Unity Awards

Jennifer Fagenbaum Keeps Families at Risk of Homelessness Together

“The people we serve are hardworking and want to be successful and stable. They just don’t get paid enough to match the cost of living here.” 

By Kim Doleatto January 9, 2023 Published in the January-February 2023 issue of Sarasota Magazine

Andrea Fagenbaum

Andrea Fagenbaum

Image: David Tejeda

Amid manicured landscapes and pricey high-rise condos, it’s sometimes hard to see that many Sarasota County families need the kind of transformative assistance they receive from Jennifer Fagenbaum and volunteers at Family Promise of South Sarasota County, which helps families at risk of homelessness.

Fagenbaum is the organization’s executive director and, since her start in 2015, the nonprofit has grown exponentially. She says it helps having a person in charge who has lived through what many of her clients are going through today. As a new mom in her 20s, Fagenbaum experienced homelessness following a divorce and “couch-surfed with a two-month-old baby,” she says. “It was just a matter of months, but enough for me to never want to go through that again.”

Before joining Family Promise, Fagenbaum taught at an inner city high school and community college in Indiana, where most of the students were juniors and seniors on house arrest. In the classroom, she covered topics like child development, nutrition and budgeting. “But with 30 students in class, I couldn’t have the level of impact I wanted to,” she says. While on vacation in Sarasota, she saw a job listing for the Family Promise position and knew it was meant for her. “I had to take it,” she says.

Family Promise of South Sarasota County is a local chapter of a national nonprofit. The organization takes a different approach from traditional shelters because families stay together instead of being separated according to gender and potentially sharing space with people suffering from mental health issues and addictions. The nonprofit partners with 13 area churches. Volunteers (the current roster exceeds 1,200) prepare a room within the church for the family, make dinner, play with children and help them with homework. Families stay at each church for a week at a time, with an average of nine weeks in the program. Few families ever need to return.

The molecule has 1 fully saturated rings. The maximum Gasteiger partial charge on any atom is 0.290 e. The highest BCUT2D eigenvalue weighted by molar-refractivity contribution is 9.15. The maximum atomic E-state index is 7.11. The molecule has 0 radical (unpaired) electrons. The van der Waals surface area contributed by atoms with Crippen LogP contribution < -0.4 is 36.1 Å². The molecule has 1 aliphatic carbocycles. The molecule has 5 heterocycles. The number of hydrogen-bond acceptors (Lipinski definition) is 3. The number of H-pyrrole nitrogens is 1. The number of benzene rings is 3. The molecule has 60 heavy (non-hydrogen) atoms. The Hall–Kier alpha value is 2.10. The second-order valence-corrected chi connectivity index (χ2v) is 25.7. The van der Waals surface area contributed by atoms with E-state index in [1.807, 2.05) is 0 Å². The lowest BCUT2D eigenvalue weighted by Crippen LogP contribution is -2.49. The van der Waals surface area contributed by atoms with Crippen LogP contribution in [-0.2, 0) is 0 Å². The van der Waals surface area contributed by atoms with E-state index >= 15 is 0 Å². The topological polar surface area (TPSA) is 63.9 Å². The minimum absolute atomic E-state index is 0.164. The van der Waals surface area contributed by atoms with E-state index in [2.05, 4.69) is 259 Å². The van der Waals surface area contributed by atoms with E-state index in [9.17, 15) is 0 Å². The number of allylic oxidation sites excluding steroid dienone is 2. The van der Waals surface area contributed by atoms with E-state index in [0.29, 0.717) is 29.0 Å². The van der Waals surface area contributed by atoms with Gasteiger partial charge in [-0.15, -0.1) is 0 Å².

When Fagenbaum started, the organization could only help two to three families at a time and, by 2017, there were between 12 and 18 families on a waiting list every month. As the nonprofit began growing, in 2018, Fagenbaum spearheaded a homelessness prevention and diversion program that was intended to interrupt imminent evictions by helping tenants pay for outstanding rent, among other methods. The need for that service went up during the pandemic, when many parents were forced to miss work to care for Covid-positive children and then often contracted the virus, too, resulting in a critical loss of work hours or jobs altogether, not to mention medical bills that piled up. “Now I can keep them from the eviction process instead of saying, ‘Go ahead and get evicted, then call me back,’” Fagenbaum says.

In 2018, Family Promise served 200 families in south county. Last year, it assisted 258 thanks to federal pandemic funding. Now, in the wake of Hurricane Ian, Fagenbaum is seeing similar trends. “With Covid, 50 percent of those seeking help had never done so before and weren’t in the system,” she says. “The same thing is happening now. In the last week, more than 50 percent of the calls are from first-time help-seekers. People are dealing with insurance and rebuilding. Renters are displaced and people’s businesses may have been shut down or destroyed so they can’t make money. Rentals are full and struggling families get pushed to the bottom of the list for landlords.”

Even aside from natural disasters, affordability is no longer in sight for many working parents, like nurses, grocery store employees, police officers and teachers. “Even when there isn’t a crisis, 800 to 1,000 students in Sarasota County schools are identified as homeless,” Fagenbaum says.

The nonprofit recently purchased 12 affordable workforce housing units in Venice, with rents capped at $800 a month. They now house a police officer, a teacher and a nurse, among others.

“I wish more people understood this could be any one of us,” Fagenbaum says. “The people we serve are hardworking and want to be successful and stable. They just don’t get paid enough to match the cost of living here.” 

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